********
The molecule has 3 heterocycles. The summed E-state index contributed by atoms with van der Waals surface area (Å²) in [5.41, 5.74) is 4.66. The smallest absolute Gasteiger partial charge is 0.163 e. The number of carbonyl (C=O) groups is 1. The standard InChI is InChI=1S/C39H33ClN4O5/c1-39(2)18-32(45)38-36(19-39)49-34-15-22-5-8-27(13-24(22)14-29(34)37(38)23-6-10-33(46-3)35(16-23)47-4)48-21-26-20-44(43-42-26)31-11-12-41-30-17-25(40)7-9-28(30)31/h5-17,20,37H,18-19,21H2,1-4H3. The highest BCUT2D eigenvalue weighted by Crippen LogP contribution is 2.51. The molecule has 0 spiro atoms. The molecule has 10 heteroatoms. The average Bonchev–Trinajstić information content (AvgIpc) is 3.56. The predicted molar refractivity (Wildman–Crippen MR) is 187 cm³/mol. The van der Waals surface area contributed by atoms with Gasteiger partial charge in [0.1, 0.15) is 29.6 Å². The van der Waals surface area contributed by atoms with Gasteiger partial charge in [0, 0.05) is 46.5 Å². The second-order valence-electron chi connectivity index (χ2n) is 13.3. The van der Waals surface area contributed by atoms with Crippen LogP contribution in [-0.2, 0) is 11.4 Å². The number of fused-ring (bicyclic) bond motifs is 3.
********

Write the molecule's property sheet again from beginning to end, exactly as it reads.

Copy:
The molecule has 3 heterocycles. The summed E-state index contributed by atoms with van der Waals surface area (Å²) in [5.41, 5.74) is 4.66. The smallest absolute Gasteiger partial charge is 0.163 e. The number of carbonyl (C=O) groups is 1. The standard InChI is InChI=1S/C39H33ClN4O5/c1-39(2)18-32(45)38-36(19-39)49-34-15-22-5-8-27(13-24(22)14-29(34)37(38)23-6-10-33(46-3)35(16-23)47-4)48-21-26-20-44(43-42-26)31-11-12-41-30-17-25(40)7-9-28(30)31/h5-17,20,37H,18-19,21H2,1-4H3. The highest BCUT2D eigenvalue weighted by Crippen LogP contribution is 2.51. The molecule has 0 spiro atoms. The molecule has 10 heteroatoms. The average Bonchev–Trinajstić information content (AvgIpc) is 3.56. The predicted molar refractivity (Wildman–Crippen MR) is 187 cm³/mol. The van der Waals surface area contributed by atoms with Gasteiger partial charge in [0.1, 0.15) is 29.6 Å². The van der Waals surface area contributed by atoms with Gasteiger partial charge in [0, 0.05) is 46.5 Å². The second-order valence-electron chi connectivity index (χ2n) is 13.3. The van der Waals surface area contributed by atoms with Crippen LogP contribution in [-0.2, 0) is 11.4 Å². The number of fused-ring (bicyclic) bond motifs is 3.